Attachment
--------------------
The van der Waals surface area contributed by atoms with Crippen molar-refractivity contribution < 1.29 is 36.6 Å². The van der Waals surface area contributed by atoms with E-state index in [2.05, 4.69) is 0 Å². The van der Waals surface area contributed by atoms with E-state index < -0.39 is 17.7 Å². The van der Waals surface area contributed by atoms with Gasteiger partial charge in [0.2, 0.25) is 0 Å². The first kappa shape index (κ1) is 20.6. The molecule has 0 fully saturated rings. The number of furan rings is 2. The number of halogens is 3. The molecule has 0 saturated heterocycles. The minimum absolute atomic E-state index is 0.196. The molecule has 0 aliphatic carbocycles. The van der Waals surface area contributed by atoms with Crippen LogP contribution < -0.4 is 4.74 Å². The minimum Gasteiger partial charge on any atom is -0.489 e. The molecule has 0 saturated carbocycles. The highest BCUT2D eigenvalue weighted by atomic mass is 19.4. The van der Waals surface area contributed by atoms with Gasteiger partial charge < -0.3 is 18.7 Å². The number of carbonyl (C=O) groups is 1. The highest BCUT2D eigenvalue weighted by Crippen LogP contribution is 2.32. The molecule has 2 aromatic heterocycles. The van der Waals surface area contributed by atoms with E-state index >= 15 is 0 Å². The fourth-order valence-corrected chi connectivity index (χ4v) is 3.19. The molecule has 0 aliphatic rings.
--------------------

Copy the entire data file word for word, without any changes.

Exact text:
The van der Waals surface area contributed by atoms with Crippen molar-refractivity contribution < 1.29 is 36.6 Å². The van der Waals surface area contributed by atoms with E-state index in [2.05, 4.69) is 0 Å². The van der Waals surface area contributed by atoms with E-state index < -0.39 is 17.7 Å². The van der Waals surface area contributed by atoms with Gasteiger partial charge in [0.2, 0.25) is 0 Å². The first kappa shape index (κ1) is 20.6. The molecule has 0 fully saturated rings. The number of furan rings is 2. The number of halogens is 3. The molecule has 0 saturated heterocycles. The minimum absolute atomic E-state index is 0.196. The molecule has 0 aliphatic carbocycles. The van der Waals surface area contributed by atoms with Crippen LogP contribution < -0.4 is 4.74 Å². The minimum Gasteiger partial charge on any atom is -0.489 e. The molecule has 0 saturated carbocycles. The highest BCUT2D eigenvalue weighted by atomic mass is 19.4. The van der Waals surface area contributed by atoms with Gasteiger partial charge < -0.3 is 18.7 Å². The number of carbonyl (C=O) groups is 1. The highest BCUT2D eigenvalue weighted by Crippen LogP contribution is 2.32. The molecule has 2 aromatic heterocycles. The van der Waals surface area contributed by atoms with E-state index >= 15 is 0 Å². The fourth-order valence-corrected chi connectivity index (χ4v) is 3.19. The molecule has 0 aliphatic rings.